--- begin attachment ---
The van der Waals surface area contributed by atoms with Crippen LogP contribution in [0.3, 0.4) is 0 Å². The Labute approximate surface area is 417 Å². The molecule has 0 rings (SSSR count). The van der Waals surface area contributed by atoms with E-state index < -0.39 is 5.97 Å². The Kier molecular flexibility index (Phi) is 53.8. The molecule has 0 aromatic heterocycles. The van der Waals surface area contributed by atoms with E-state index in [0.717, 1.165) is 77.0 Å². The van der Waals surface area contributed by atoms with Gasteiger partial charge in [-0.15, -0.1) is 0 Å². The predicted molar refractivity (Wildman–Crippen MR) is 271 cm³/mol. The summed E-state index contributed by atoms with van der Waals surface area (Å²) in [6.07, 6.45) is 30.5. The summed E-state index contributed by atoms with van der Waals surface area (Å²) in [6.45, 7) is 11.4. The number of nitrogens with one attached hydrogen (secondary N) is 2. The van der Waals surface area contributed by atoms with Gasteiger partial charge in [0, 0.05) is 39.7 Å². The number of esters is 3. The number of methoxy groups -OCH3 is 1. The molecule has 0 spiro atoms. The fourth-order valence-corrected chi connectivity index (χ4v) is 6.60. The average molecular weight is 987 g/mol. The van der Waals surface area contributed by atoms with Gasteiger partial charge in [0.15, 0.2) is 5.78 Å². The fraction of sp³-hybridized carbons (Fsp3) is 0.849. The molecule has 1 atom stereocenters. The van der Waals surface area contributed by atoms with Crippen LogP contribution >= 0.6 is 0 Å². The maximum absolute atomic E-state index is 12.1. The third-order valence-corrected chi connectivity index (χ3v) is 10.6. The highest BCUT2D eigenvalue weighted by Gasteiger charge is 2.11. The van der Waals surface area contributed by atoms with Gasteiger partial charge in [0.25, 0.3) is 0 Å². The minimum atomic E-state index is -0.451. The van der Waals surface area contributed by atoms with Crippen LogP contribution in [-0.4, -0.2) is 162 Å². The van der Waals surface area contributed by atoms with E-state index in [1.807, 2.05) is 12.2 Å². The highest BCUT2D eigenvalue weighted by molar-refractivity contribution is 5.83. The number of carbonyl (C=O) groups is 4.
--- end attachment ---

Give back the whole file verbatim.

The van der Waals surface area contributed by atoms with Crippen LogP contribution in [0.3, 0.4) is 0 Å². The Labute approximate surface area is 417 Å². The molecule has 0 rings (SSSR count). The van der Waals surface area contributed by atoms with E-state index < -0.39 is 5.97 Å². The Kier molecular flexibility index (Phi) is 53.8. The molecule has 0 aromatic heterocycles. The van der Waals surface area contributed by atoms with E-state index in [0.717, 1.165) is 77.0 Å². The van der Waals surface area contributed by atoms with Gasteiger partial charge in [-0.15, -0.1) is 0 Å². The predicted molar refractivity (Wildman–Crippen MR) is 271 cm³/mol. The summed E-state index contributed by atoms with van der Waals surface area (Å²) in [6.07, 6.45) is 30.5. The summed E-state index contributed by atoms with van der Waals surface area (Å²) in [6.45, 7) is 11.4. The number of nitrogens with one attached hydrogen (secondary N) is 2. The van der Waals surface area contributed by atoms with Gasteiger partial charge in [0, 0.05) is 39.7 Å². The number of esters is 3. The number of methoxy groups -OCH3 is 1. The molecule has 0 spiro atoms. The fourth-order valence-corrected chi connectivity index (χ4v) is 6.60. The average molecular weight is 987 g/mol. The van der Waals surface area contributed by atoms with Gasteiger partial charge in [0.15, 0.2) is 5.78 Å². The fraction of sp³-hybridized carbons (Fsp3) is 0.849. The molecule has 1 atom stereocenters. The van der Waals surface area contributed by atoms with Crippen LogP contribution >= 0.6 is 0 Å². The maximum absolute atomic E-state index is 12.1. The third-order valence-corrected chi connectivity index (χ3v) is 10.6. The highest BCUT2D eigenvalue weighted by Gasteiger charge is 2.11. The van der Waals surface area contributed by atoms with Gasteiger partial charge in [0.25, 0.3) is 0 Å². The minimum atomic E-state index is -0.451. The van der Waals surface area contributed by atoms with Crippen LogP contribution in [-0.4, -0.2) is 162 Å². The van der Waals surface area contributed by atoms with E-state index in [1.807, 2.05) is 12.2 Å². The highest BCUT2D eigenvalue weighted by molar-refractivity contribution is 5.83. The number of carbonyl (C=O) groups is 4.